So he's fighting for the money ... right? In interviews with SI, Jones swears he's doing fine. He says he is still fighting because he still believes he has something left. Longtime trainer Alton Merkerson and newcomer Tom Yankello have told him as much. He says his new goal is to become the cruiserweight champion, the one weight class he's never won a major title in. He says he feels a duty to use his name to promote younger fighters, to help usher in the next generation of stars in the sport. He says God has a plan for him and he intends to follow it.

But the cold reality is that Jones will likely never be a cruiserweight champion. Consider his recent body of work: He has fought twice at the 200-pound limit, getting brutally knocked out by Danny Green and Dennis Lebedev. Last Saturday, Jones was back in the ring against Max Alexander, a pudgy and limited fighter who had not been in the ring in 26 months and came in riding a six-fight winless streak that dated to 2007.

But even against low-level competition, Jones did not look good. In front of a sparse crowd at the Atlanta Civic Center, he dominated, but it was mostly because Alexander played the role of sparring partner. Jones rarely put together combinations and the few times he had Alexander in trouble he inexplicably refused to move in and try to finish him off.

Indeed, Jones's performance was so average that you wondered if he would decide to quit. Before the fight Jones said that if he didn't feel he had it against Alexander, he would walk away. He would go back to his commentating gig at HBO -- for which he is paid around $250,000 annually and is universally praised for at the network -- and leave boxing behind forever. But inside a crowded locker room, Jones was ebullient. He says he made a few mistakes but overall he felt like his old self.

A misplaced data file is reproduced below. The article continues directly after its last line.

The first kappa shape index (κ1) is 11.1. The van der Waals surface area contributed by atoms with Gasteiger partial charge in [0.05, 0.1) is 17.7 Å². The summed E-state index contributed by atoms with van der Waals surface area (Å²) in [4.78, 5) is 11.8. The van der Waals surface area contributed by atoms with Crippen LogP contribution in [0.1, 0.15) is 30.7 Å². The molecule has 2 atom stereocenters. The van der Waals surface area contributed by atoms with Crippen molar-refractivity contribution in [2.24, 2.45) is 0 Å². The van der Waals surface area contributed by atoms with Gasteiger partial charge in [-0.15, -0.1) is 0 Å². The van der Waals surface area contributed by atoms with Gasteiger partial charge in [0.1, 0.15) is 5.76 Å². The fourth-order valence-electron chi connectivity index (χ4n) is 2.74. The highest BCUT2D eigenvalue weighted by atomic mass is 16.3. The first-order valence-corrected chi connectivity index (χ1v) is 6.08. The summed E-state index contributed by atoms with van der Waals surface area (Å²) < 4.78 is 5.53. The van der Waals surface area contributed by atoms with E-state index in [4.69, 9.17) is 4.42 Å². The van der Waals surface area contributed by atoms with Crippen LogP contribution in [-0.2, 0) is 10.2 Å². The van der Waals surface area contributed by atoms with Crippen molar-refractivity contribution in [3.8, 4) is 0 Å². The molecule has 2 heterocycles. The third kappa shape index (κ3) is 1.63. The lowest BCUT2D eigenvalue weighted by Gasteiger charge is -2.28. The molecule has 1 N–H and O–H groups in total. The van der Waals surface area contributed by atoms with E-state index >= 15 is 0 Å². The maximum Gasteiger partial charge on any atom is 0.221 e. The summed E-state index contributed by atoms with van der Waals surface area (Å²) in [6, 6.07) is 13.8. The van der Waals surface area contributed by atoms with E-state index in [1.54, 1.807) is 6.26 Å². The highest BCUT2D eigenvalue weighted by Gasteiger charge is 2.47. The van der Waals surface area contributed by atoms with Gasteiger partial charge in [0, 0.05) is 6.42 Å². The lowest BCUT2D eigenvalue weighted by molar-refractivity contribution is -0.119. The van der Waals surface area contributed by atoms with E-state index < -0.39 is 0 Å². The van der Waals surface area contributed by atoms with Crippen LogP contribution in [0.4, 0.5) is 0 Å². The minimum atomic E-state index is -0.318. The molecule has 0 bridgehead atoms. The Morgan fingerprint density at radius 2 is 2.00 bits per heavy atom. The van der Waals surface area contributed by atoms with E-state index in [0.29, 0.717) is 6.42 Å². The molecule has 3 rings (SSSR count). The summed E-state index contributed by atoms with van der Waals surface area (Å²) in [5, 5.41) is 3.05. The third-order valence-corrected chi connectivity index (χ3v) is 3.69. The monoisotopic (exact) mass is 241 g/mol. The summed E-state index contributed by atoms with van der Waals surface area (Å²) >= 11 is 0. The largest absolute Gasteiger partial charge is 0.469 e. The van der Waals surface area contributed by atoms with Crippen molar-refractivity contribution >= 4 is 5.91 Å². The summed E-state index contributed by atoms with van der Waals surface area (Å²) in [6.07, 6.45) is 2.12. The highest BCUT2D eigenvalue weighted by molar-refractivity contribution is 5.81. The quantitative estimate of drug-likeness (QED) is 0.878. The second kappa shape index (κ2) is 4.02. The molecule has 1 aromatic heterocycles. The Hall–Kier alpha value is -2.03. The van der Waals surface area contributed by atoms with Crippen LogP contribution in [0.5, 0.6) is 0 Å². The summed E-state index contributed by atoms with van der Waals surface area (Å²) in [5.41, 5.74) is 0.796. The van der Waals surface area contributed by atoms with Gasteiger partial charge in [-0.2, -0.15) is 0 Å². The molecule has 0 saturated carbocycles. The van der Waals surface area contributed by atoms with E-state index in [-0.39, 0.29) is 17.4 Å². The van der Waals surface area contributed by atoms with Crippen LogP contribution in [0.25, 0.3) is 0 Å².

"You can see I've still got it," Jones said.

He believes it, too. The end isn't coming anytime soon. Because Jones not only wants to be a cruiserweight champion -- after the fight he challenged any of the recognized titleholders -- but also says if the Klitschko brothers are still controlling the heavyweight division when he does, he intends to move up again and fight one of them. He says Yankello, who was in Calvin Brock's corner during Brock's seventh-round knockout loss to Wladimir Klitschko, has a plan that can beat them. Jones is healthy now -- he says he visited the Mayo Clinic in September and received a clean bill of health -- but if he were to walk into a piston-rod right hand from Wladimir, chances are he wouldn't be for long.

No, there seems to be no stopping Jones now. The man that once told everyone he would never wind up like Gerald McClellan is determined to continue putting himself in situations that could lead to the same horrifying result. His name will guarantee him dates, as fighters like Green and Lebedev are happy to import Jones to their backyards and sell tickets to a fan base that has never seen the once-great star live. But his days as a competitive fighter are over. Nearly everyone seems to understands that but him.